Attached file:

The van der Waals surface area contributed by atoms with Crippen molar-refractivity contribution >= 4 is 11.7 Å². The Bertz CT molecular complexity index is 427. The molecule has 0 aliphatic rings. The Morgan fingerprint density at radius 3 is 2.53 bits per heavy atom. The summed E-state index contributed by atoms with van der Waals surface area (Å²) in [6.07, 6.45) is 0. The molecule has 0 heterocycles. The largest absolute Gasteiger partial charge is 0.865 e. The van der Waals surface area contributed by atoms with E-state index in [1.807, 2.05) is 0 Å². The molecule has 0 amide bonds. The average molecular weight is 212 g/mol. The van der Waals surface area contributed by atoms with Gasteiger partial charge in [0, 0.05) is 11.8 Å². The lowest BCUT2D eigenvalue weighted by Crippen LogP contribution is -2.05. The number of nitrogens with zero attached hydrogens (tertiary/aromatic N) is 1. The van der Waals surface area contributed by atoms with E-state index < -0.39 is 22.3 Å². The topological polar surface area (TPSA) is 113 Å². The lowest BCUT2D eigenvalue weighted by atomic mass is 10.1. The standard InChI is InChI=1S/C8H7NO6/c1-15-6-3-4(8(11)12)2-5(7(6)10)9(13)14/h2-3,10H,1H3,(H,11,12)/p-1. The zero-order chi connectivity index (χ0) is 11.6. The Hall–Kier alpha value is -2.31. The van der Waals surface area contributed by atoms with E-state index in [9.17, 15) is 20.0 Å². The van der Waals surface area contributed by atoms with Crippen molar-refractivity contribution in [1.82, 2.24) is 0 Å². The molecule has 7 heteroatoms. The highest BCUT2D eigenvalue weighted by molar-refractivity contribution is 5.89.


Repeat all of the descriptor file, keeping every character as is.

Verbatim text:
The van der Waals surface area contributed by atoms with Crippen molar-refractivity contribution >= 4 is 11.7 Å². The Bertz CT molecular complexity index is 427. The molecule has 0 aliphatic rings. The Morgan fingerprint density at radius 3 is 2.53 bits per heavy atom. The summed E-state index contributed by atoms with van der Waals surface area (Å²) in [6.07, 6.45) is 0. The molecule has 0 heterocycles. The largest absolute Gasteiger partial charge is 0.865 e. The van der Waals surface area contributed by atoms with E-state index in [1.807, 2.05) is 0 Å². The molecule has 0 amide bonds. The average molecular weight is 212 g/mol. The van der Waals surface area contributed by atoms with Gasteiger partial charge in [0, 0.05) is 11.8 Å². The lowest BCUT2D eigenvalue weighted by Crippen LogP contribution is -2.05. The number of nitrogens with zero attached hydrogens (tertiary/aromatic N) is 1. The van der Waals surface area contributed by atoms with E-state index < -0.39 is 22.3 Å². The topological polar surface area (TPSA) is 113 Å². The lowest BCUT2D eigenvalue weighted by atomic mass is 10.1. The standard InChI is InChI=1S/C8H7NO6/c1-15-6-3-4(8(11)12)2-5(7(6)10)9(13)14/h2-3,10H,1H3,(H,11,12)/p-1. The zero-order chi connectivity index (χ0) is 11.6. The Hall–Kier alpha value is -2.31. The van der Waals surface area contributed by atoms with E-state index in [9.17, 15) is 20.0 Å². The van der Waals surface area contributed by atoms with Crippen molar-refractivity contribution in [1.82, 2.24) is 0 Å². The molecule has 7 heteroatoms. The highest BCUT2D eigenvalue weighted by molar-refractivity contribution is 5.89.